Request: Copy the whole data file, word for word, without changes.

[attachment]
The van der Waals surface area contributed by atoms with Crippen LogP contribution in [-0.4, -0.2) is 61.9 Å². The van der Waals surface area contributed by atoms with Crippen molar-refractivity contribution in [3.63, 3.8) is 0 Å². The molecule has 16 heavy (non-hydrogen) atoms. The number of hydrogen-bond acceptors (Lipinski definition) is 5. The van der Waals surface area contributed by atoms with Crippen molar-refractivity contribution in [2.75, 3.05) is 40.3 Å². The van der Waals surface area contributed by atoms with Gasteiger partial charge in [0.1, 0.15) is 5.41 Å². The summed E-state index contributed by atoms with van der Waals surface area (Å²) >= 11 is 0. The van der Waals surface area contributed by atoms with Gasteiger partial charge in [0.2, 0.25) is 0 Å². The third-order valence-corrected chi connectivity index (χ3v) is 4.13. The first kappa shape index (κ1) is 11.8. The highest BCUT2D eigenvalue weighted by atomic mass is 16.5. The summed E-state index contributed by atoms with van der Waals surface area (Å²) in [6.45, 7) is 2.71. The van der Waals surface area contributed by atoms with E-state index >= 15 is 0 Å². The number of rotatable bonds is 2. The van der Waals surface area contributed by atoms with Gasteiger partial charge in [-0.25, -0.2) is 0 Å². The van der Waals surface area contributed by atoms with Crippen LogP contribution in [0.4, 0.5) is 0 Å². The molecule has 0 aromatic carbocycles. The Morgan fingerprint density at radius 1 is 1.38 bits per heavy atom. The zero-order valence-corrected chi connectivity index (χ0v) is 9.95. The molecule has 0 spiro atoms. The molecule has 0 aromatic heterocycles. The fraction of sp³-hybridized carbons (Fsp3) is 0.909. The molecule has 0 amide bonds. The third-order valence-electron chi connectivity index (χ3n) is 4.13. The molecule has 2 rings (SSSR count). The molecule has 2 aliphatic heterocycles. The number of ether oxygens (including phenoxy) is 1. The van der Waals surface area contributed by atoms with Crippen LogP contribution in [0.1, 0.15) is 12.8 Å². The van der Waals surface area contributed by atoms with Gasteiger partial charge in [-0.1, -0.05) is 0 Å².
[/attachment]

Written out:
The van der Waals surface area contributed by atoms with Crippen LogP contribution in [-0.4, -0.2) is 61.9 Å². The van der Waals surface area contributed by atoms with Crippen molar-refractivity contribution in [3.63, 3.8) is 0 Å². The molecule has 16 heavy (non-hydrogen) atoms. The number of hydrogen-bond acceptors (Lipinski definition) is 5. The van der Waals surface area contributed by atoms with Crippen molar-refractivity contribution in [2.75, 3.05) is 40.3 Å². The van der Waals surface area contributed by atoms with Gasteiger partial charge in [0.1, 0.15) is 5.41 Å². The summed E-state index contributed by atoms with van der Waals surface area (Å²) >= 11 is 0. The van der Waals surface area contributed by atoms with Gasteiger partial charge in [0.2, 0.25) is 0 Å². The third-order valence-corrected chi connectivity index (χ3v) is 4.13. The first kappa shape index (κ1) is 11.8. The highest BCUT2D eigenvalue weighted by atomic mass is 16.5. The summed E-state index contributed by atoms with van der Waals surface area (Å²) in [6.45, 7) is 2.71. The van der Waals surface area contributed by atoms with E-state index >= 15 is 0 Å². The number of rotatable bonds is 2. The van der Waals surface area contributed by atoms with Gasteiger partial charge in [-0.25, -0.2) is 0 Å². The van der Waals surface area contributed by atoms with Crippen LogP contribution in [0.4, 0.5) is 0 Å². The molecule has 0 aromatic carbocycles. The Morgan fingerprint density at radius 1 is 1.38 bits per heavy atom. The zero-order valence-corrected chi connectivity index (χ0v) is 9.95. The molecule has 0 spiro atoms. The molecule has 0 aromatic heterocycles. The fraction of sp³-hybridized carbons (Fsp3) is 0.909. The molecule has 0 amide bonds. The third-order valence-electron chi connectivity index (χ3n) is 4.13. The molecule has 2 rings (SSSR count). The molecule has 2 aliphatic heterocycles. The number of ether oxygens (including phenoxy) is 1. The van der Waals surface area contributed by atoms with Crippen LogP contribution in [0.1, 0.15) is 12.8 Å². The van der Waals surface area contributed by atoms with Gasteiger partial charge in [-0.1, -0.05) is 0 Å².